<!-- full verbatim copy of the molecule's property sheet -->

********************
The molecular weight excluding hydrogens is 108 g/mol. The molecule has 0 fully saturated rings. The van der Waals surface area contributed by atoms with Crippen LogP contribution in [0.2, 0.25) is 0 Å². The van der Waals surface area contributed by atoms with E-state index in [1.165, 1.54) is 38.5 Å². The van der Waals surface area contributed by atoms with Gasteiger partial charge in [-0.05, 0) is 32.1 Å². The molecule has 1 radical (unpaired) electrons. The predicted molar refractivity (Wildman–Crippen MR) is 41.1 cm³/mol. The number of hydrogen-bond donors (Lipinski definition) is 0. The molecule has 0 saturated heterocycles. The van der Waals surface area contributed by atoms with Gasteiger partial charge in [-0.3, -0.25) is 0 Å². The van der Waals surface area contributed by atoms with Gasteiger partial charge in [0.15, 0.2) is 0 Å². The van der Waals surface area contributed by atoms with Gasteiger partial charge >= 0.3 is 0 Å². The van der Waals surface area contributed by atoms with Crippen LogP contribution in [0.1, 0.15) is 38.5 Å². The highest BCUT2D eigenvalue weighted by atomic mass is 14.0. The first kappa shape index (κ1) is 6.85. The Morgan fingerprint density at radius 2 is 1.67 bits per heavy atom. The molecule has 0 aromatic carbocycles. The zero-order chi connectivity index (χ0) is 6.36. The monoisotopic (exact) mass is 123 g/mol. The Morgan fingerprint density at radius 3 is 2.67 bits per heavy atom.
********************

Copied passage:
The molecular weight excluding hydrogens is 108 g/mol. The molecule has 0 fully saturated rings. The van der Waals surface area contributed by atoms with Crippen LogP contribution in [0.2, 0.25) is 0 Å². The van der Waals surface area contributed by atoms with E-state index in [1.165, 1.54) is 38.5 Å². The van der Waals surface area contributed by atoms with Gasteiger partial charge in [-0.05, 0) is 32.1 Å². The molecule has 1 radical (unpaired) electrons. The predicted molar refractivity (Wildman–Crippen MR) is 41.1 cm³/mol. The number of hydrogen-bond donors (Lipinski definition) is 0. The molecule has 0 saturated heterocycles. The van der Waals surface area contributed by atoms with Gasteiger partial charge in [-0.3, -0.25) is 0 Å². The van der Waals surface area contributed by atoms with Gasteiger partial charge in [0.15, 0.2) is 0 Å². The van der Waals surface area contributed by atoms with Gasteiger partial charge >= 0.3 is 0 Å². The van der Waals surface area contributed by atoms with Crippen LogP contribution in [0.1, 0.15) is 38.5 Å². The highest BCUT2D eigenvalue weighted by atomic mass is 14.0. The first kappa shape index (κ1) is 6.85. The Morgan fingerprint density at radius 2 is 1.67 bits per heavy atom. The molecule has 0 aromatic carbocycles. The zero-order chi connectivity index (χ0) is 6.36. The monoisotopic (exact) mass is 123 g/mol. The Morgan fingerprint density at radius 3 is 2.67 bits per heavy atom.